By Chris Kieffer/NEMS Daily Journal
Mississippi’s new pilot program that will allow high school students to graduate early and upperclassmen to earn extensive college credit will launch this fall with one Northeast Mississippi district participating.
Leaders in the Corinth School District are preparing this summer to be one of three in the state to attempt the innovative approach. Corinth will be joined by Gulfport and Clarksdale.
Although the Tupelo Public School District was one of seven districts invited by the state Department of Education to pilot the program, administrators recently declined, citing a need to focus on restoring public trust.
Under the program, high school freshmen who choose to participate will enroll in rigorous English, science, social studies, math and fine art courses. After two years, those students would take a board exam that is aligned with international norms to measure how well they have learned the material. Students who pass that exam will have three options:
• Enroll in an upper division of the program with university preparatory classes and the chance to earn university credit.
• Graduate and enroll in a community college or enter the workforce.
• Remain in the program to further sharpen skills.
Tupelo’s school board had approved the district’s participation in the program during a December meeting. Since then, the district’s superintendent and its high school principal have changed.
“With the number of changes implemented during the 2010-11 school year and the fact we were trying to recommit ourselves to restoring trust and confidence, we decided that instead of making another change, we would study it and be better prepared,” Interim Superintendent David Meadows said.
Meadows said the Mississippi Department of Education allowed the district to delay its participation until 2012. He said the school board will decide later whether to move forward with the program.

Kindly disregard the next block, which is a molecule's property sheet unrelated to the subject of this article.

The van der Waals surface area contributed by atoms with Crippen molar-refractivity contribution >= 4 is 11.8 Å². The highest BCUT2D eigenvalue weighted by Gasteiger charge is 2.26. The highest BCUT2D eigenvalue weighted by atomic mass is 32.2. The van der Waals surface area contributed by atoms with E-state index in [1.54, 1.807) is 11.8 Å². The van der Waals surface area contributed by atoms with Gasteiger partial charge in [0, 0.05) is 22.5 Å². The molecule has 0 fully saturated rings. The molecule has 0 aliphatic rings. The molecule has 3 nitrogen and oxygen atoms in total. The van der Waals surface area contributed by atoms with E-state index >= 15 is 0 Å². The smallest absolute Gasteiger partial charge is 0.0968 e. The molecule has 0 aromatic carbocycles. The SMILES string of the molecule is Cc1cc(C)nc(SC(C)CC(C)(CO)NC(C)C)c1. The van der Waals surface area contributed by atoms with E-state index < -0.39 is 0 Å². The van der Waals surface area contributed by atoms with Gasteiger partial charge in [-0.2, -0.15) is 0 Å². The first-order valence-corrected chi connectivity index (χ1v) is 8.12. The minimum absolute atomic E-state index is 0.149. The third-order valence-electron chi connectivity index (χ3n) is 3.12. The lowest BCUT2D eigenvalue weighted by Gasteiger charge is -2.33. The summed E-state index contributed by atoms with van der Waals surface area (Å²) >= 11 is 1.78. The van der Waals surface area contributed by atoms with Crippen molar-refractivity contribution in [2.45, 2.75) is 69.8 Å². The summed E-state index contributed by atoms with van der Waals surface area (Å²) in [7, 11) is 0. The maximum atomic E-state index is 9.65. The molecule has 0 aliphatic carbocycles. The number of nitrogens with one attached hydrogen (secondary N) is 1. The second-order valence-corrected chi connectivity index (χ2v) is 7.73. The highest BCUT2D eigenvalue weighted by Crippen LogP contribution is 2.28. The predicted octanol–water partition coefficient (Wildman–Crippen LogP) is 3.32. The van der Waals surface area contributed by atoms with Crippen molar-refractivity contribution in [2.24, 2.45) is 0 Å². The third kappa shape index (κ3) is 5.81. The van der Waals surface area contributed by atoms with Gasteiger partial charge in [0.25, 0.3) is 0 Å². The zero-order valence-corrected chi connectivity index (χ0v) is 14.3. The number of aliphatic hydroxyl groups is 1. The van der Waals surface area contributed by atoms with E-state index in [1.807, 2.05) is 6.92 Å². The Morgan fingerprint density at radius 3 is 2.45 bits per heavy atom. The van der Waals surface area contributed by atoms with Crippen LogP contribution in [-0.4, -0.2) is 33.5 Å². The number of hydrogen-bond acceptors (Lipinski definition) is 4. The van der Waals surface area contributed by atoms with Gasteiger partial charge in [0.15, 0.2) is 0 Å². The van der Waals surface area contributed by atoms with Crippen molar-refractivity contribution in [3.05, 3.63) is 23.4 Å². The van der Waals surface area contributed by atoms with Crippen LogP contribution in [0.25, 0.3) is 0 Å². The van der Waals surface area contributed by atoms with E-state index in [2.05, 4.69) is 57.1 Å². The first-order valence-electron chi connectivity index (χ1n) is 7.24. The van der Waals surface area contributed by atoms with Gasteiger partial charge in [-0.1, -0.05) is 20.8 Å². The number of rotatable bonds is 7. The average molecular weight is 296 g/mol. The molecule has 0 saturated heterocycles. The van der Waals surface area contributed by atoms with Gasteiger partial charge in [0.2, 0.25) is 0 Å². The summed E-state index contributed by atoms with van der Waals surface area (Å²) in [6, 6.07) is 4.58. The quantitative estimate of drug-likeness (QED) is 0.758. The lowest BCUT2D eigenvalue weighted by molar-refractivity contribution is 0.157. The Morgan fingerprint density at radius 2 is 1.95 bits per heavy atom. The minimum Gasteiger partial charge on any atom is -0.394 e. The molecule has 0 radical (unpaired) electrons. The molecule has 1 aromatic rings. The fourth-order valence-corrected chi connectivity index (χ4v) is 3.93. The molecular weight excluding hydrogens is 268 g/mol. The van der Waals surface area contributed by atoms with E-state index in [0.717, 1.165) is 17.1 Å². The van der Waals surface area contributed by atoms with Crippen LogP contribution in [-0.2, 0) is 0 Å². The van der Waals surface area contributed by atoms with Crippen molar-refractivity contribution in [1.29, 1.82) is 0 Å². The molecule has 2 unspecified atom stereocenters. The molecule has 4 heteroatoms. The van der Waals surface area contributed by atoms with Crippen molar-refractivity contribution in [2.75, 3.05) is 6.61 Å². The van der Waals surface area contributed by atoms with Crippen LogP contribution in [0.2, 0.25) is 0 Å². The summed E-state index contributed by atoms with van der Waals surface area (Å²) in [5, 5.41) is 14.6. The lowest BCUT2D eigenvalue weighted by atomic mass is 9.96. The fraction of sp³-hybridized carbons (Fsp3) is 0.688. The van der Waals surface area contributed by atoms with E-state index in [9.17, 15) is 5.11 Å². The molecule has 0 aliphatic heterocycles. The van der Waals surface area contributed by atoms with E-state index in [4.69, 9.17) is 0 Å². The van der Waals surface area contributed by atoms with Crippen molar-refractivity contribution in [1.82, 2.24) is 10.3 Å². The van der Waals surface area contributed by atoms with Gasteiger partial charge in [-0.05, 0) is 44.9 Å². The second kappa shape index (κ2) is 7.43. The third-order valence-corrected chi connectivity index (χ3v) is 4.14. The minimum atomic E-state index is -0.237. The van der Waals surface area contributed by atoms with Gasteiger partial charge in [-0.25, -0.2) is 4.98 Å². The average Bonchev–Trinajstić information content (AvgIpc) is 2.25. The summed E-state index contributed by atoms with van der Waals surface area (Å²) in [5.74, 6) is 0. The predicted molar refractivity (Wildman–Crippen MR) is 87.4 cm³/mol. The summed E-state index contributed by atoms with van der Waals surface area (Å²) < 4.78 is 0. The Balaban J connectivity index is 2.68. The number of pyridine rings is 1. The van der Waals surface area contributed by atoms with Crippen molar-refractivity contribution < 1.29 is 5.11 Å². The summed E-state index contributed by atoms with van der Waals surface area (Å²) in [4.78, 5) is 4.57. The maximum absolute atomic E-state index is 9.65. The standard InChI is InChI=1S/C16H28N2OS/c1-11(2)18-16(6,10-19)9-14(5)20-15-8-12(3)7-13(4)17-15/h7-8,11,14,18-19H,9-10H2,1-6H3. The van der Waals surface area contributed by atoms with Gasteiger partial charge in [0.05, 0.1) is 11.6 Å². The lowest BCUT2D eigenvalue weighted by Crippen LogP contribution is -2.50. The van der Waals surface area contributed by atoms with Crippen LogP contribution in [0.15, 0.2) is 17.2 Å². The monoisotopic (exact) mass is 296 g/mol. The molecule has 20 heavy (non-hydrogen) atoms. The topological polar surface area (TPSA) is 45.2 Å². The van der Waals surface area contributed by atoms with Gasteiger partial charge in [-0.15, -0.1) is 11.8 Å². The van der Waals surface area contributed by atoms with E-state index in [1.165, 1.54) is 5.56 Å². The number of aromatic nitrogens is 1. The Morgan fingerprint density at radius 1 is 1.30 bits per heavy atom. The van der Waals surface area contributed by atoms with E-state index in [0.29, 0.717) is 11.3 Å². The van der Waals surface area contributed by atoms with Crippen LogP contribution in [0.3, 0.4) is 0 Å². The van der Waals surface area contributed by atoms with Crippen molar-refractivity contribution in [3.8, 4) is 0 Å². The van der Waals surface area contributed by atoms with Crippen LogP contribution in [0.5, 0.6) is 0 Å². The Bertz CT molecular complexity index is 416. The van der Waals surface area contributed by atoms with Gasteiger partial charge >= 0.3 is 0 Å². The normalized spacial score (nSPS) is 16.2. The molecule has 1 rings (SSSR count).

Meanwhile, Corinth Superintendent Lee Childress said his district is excited to be among the first to use the program.
“It provides additional opportunities for our students,” Childress said. “We think it can address the dropout issue, and at the same time, address increased rigor and improve student achievement. In many cases, you don’t see that in a program.”
Corinth officials recently visited three schools in Florida that use Cambridge, the company that produces the curriculum and exams Corinth will use. Students enrolled in those upper-level Cambridge courses have earned as many as 33 college credits while in high school, Childress said. They do so by passing tests, similar to Advanced Placement exams. A team of CHS teachers also attended a week-long training in Phoenix to better understand the new courses they will teach.
While schools have used Cambridge for upper-division courses, using the company for freshman and sophomores, with the option of early graduation, will be new in the United States. Cambridge allows two tracks, a regular one and an advanced one – although both will be faster-paced and more in-depth than current high school courses. That will allow most of Corinth High School’s 565 students to enroll in the program, Childress said.
The district will unveil the program next year for students in all four grades, not just for freshmen. Some students will remain in the regular classes under the old model.
Details are still being finalized about how students would be able to graduate early, Childress said. The district is also working with the MDE to determine how state testing would be impacted.